Cassandra Campbell and her staff sit in the offices of the , managing the buzz of daily tasks and visitors dropping in. Outside, the view is of large shade trees, older Martinez homes and finally, the Franklin Hills. It’s almost tranquil.
Campbell, the school’s executive director, cautions a visitor not to be misled by the quiet.
“It’s nap time right now,” she said. “Things won’t be this quiet in a little while. Besides,” she continues, “all the bureaucracy is in this room. Out there in the classrooms, it’s the Martinez community. The artists, musicians, and others come here. And we go to them. We are very involved in this community.”
Field trips are common, and include visits to the , the marina, the farmers market and the , she said. The 77 MECC kids presently enrolled in the school have a student/teacher ratio of one teacher for four students in the toddler program, and one teacher for eight students in the preschool program.
Campbell and her staff are all true believers in this place, which has served low-income children in Martinez since 1974. It is a federally-funded program that serves children ranging in age from infants to five years old. It has been a life-saver and game-changer for many Martinez parent.
“MECC was one of my life's greatest blessings,” said Kelly Sumrall of . “When my girls were small, I found myself suddenly and unexpectedly a single mom. I was working, but my income was limited. I couldn't afford childcare. A coworker of mine directed me to MECC. Not only was I eligible for childcare, it was the most loving, nurturing, educational, professional care imaginable. They took special care to provide individual attention to my children's needs, and taught my kids to be considerate of other peoples needs as well. Miss Cassie (Campbell) was head teacher at the time, and had a passion for nature and art which my children learned to love early. MECC was the main reason I was able to keep working, stay out of the system, and support my daughters on my own. The service they provide families like mine with is invaluable.”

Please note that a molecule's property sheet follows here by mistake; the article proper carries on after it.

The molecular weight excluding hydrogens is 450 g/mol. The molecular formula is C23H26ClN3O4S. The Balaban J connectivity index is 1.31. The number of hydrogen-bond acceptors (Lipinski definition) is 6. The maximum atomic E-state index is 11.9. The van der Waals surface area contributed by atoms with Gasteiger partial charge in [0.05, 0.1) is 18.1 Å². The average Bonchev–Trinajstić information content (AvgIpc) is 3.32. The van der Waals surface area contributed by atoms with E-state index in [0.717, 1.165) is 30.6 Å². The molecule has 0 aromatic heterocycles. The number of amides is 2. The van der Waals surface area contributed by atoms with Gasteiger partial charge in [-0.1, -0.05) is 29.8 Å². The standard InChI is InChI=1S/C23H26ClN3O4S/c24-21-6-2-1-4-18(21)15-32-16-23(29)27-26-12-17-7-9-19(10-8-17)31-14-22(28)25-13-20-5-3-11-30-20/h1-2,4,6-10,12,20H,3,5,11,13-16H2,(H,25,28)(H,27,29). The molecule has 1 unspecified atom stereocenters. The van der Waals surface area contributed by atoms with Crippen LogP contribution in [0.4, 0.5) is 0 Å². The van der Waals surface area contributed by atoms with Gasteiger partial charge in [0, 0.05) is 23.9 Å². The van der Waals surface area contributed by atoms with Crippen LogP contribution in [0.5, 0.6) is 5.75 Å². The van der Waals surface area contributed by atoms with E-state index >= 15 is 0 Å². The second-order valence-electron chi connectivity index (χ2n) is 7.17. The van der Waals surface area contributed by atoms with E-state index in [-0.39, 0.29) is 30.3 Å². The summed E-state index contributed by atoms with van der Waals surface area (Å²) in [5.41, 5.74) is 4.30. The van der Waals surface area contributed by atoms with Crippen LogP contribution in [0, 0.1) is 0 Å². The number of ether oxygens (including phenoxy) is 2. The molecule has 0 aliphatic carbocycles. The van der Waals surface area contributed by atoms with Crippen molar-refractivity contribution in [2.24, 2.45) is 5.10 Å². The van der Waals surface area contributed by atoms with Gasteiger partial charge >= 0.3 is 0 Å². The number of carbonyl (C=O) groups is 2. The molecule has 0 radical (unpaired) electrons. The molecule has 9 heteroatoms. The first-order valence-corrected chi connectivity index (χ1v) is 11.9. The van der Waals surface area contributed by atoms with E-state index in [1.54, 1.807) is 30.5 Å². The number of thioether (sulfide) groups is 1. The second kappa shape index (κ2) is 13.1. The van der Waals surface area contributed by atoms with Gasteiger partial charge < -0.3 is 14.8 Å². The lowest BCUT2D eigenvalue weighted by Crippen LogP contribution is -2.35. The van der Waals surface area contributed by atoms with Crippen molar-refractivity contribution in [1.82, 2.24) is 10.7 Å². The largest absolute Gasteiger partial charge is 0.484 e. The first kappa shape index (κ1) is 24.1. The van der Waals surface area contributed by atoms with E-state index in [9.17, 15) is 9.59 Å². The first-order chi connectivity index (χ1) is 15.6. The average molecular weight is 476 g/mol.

“These people raised my children,” said Cathy Riggs, owner of I’ve Been Framed, and whose children went to the school through the third grade. “There was a time when my kids went on strike, because I bought the cheapest shampoo and tuna. They told me we couldn’t use any products that were tested on animals, or eat any tuna that wasn’t dolphin-safe.”
Though at the time she was upset by their stand, Riggs said such lessons have paid off in their adult life, as they have clear notions of what is and isn't right.
“I never had a single doubt that my kids were well cared for,” she said. “My life would be totally different now if it weren’t for them.”
MECC students are taught basic skills through various projects and field trips, Campbell said. For instance, a trip to the farmers market will involve weighing and counting. The kids will ask farmers how things grow. It’s a real-life classroom disguised as an adventure.
“Our mission is to provide quality care and education to children from one to five years old,” Campbell replied, when asked to sum up the purpose of the facility. “We are trying to close the achievement gap that children from low income families are showing in the K-12 system. And the research shows very clearly that programs like ours can close that gap very nicely.”
A typical day for kids at MECC begins with a hot breakfast – oatmeal and eggs and other goodies. Then the day begins with choices of activities that help develop various skills, with teachers all fully licensed by the state Department of Education. All MECC teachers have at least a BA, and some have an MA.
As a visitor is shown around the 2.8-acre campus that at one time was a Mormon church, Campbell shows off a wall devoted to one of the latest projects – bees. Apparently one of the kids found a dead bee, and that led to a flurry of questions: can you still get stung by a dead bee? Do bees only sting once and then die? Do bees eat honey? What do bees eat? Where do they live? The questions are all written down, along with what the kids already think they know about bees. As the project moves along, they find out more and more facts, and work on various aspects of bee knowledge, including planting a garden with things that attract bees, having a honey sampling day, and working with wax.
“We observe children in action,” Campbell said. “We develop plans to help move them forward in that development. It’s a project approach to learning.”
The MECC is holding its at the Martinez Event Center. Live music by the Blue Moon Brothers (which includes Campbell’s husband and Martinez Patch blogger Bruce on bass), wine tasting from local and regional vineyards, and a silent auction are all part of the festivities.
Given the mission of the MECC, and its rich history in raising several generations of Martinez kids, it’s hard to think of a better cause.